The Sept. 11 terrorist attacks will result in a boost to the roughly $40 billion the federal government spends each year on IT, with Web-based initiatives expected to gain a higher profile.
"In the wake of the tragedy, well see more focus on Web-based access to anything," said Zip Brown, vice president of the eGovernment Solutions Group of American Management Systems in Fairfax, Va.
"I think the current situation will really reinforce the requirement of anytime, anyplace access to information," said Robert Lohfeld, director of the Information Systems Group of OAO, a large systems integrator. "There are so many projects that they are hard to keep track of, and they happen with little fanfare. What we are seeing is a re-engineering of the systems behind the Internet interface. The real trick is building the transaction set that goes behind the pretty picture."
In the coming years, "thats where the bulk of the money will be," Lohfeld said.
More federal money will be spent on information security, data backup and storage, and more sweeping remote access to federal Web sites by employees, analysts said.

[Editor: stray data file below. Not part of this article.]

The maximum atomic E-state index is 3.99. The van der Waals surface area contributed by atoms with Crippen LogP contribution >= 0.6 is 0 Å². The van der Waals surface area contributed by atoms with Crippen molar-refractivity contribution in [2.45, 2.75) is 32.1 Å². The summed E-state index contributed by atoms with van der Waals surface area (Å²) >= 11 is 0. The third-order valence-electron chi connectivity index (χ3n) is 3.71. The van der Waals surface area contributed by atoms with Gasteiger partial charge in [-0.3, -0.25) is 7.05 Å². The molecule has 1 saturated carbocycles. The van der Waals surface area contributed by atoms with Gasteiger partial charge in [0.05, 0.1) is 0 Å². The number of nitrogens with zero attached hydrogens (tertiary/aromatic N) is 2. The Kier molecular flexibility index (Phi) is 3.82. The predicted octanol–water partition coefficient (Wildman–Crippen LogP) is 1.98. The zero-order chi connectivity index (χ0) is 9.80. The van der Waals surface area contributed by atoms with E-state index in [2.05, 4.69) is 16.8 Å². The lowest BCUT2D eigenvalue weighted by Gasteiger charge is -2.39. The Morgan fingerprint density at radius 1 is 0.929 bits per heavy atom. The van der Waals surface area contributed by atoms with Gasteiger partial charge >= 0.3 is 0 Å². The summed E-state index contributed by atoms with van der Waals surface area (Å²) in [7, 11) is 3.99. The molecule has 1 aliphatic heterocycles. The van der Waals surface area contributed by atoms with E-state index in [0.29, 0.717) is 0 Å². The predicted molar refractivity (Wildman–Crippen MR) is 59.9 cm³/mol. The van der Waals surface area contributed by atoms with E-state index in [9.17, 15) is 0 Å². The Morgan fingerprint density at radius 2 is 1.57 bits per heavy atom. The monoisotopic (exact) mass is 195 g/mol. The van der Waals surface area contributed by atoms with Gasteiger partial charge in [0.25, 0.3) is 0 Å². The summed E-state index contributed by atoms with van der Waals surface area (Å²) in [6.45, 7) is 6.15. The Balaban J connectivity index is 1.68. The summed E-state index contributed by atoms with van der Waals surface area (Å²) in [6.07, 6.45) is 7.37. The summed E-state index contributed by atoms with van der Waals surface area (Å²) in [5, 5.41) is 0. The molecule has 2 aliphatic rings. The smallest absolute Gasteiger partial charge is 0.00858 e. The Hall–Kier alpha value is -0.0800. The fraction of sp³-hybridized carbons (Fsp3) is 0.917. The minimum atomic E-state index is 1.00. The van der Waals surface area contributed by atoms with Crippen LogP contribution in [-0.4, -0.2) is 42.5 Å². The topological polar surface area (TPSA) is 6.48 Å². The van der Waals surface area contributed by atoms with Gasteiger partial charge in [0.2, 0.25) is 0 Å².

"In the past month, there has been a heightened interest in information security, and we believe the Congress will have to deal with that head on, and give extra money to agencies," Lohfeld said. "Its sort of like Y2K [year 2000]."
Its too early to discern precisely how President George W. Bushs $40 billion emergency spending plan will translate into business opportunities for interactive technology companies, though its understood that some of the money will be spent on IT.
"Very clearly, there is going to be a huge push for secure systems and backup recovery systems," said Bruce Leinster, IBM Global Services director of contracts and negotiations.
According to a study by Federal Sources Inc., which researches federal marketplaces, spending on information assurance services will jump from about $1.33 billion next year to $1.64 billion in 2003 and $2.3 billion in 2004.
Currently, outside contractors perform about 34 percent of the work on federal IT projects, said Barb Gomolski, Gartners director of research.